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Bishop Robert Patrick had no sympathy at all for the gang of stupid boys who'd befriended the demon. They'd been enthralled, to be sure, but that didn't entirely excuse their complacency. It had taken him years to track down the demon, the skotos, but he'd finally cornered it in Los Angeles. The city, Robert discovered, was positively teeming with hedonists and homosexuals, tweakers and twits, deviants and demons. Despite the attractive, human form the skotos had assumed, Robert recognized it. The time to act had come. The demon would be put back where it belonged, contained among the treasures of the Church for the rest of time. True, matters were complicated by the crew of stupid, stupid boys. Maybe they were clueless, and therefore innocent, but it didn't matter. Robert had everything he needed: the ancient vessel of brass, the enthusiastic support of the Church, and through obvious signs and inspiration the unquestionable direction of the Divine. The final confrontation was inevitable, sweeping aside the sinful and the sacred alike. Unfortunate about the boys. Robert would pray for them. In this startling and deeply moving conclusion to The Fallen, Joshua Dagon takes his characters and his readers on an exhilarating ride generously filled with humor, excitement, personal exploration, and often surprising wisdom. For three months, Nick, Darren, and their friends have been living it up with the generosity of the fallen angel, Marbas. But another ancient and powerful demon has been chasing Marbas, with plans of her own... Without compromising his clear compassion for every one of his characters, Joshua Dagon takes an unflinching look at the perils of blind faith, prejudice, and arrogance. Demon Tears leaves us with the hope that even the most desperate of us can ultimately become more than what we are.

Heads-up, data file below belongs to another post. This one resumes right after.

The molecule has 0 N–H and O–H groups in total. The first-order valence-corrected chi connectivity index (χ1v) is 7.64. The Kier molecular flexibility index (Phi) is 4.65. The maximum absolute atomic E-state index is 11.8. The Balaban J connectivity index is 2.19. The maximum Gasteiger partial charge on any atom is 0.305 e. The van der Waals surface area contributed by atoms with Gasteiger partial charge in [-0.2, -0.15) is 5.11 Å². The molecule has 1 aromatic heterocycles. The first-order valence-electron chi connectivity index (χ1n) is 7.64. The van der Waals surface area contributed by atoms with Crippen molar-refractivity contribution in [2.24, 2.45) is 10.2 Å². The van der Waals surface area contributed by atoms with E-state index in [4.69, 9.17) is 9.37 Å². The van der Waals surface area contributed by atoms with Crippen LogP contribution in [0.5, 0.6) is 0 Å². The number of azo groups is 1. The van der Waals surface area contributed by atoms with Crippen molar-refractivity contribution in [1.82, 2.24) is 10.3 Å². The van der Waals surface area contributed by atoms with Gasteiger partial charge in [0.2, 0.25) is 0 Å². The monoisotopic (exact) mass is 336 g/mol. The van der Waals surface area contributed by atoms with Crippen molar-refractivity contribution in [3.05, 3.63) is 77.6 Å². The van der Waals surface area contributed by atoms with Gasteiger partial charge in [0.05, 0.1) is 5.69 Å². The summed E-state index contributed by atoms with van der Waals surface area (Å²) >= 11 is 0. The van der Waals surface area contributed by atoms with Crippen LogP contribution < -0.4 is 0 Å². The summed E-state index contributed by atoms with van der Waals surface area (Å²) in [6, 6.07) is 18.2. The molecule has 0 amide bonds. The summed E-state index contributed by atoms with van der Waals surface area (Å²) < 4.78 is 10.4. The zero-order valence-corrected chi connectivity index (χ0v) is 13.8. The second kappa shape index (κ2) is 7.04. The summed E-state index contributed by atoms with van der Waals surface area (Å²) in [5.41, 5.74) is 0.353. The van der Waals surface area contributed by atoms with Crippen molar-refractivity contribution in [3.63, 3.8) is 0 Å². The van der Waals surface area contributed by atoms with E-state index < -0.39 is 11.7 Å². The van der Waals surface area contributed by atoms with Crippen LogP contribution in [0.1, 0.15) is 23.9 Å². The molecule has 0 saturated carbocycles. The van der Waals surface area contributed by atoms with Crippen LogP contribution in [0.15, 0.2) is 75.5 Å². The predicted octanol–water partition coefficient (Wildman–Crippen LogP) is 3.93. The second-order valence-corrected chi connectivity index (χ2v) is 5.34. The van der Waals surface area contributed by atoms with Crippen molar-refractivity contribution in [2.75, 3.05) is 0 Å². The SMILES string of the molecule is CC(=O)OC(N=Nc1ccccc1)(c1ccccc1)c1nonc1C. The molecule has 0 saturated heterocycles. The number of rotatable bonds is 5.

Readers will not be disappointed... Joshua Dagon has such a way with the English language that he could probably breathe life into the most mundane experience... The novel's concept alone is new and exciting; a genre that has been virtually untouched in gay literature, and Joshua Dagon touches it with great style. --Amos Lassen, Literary Pride Joshua Dagon is a novelist, playwright, and columnist. He lives in Las Vegas, Nevada.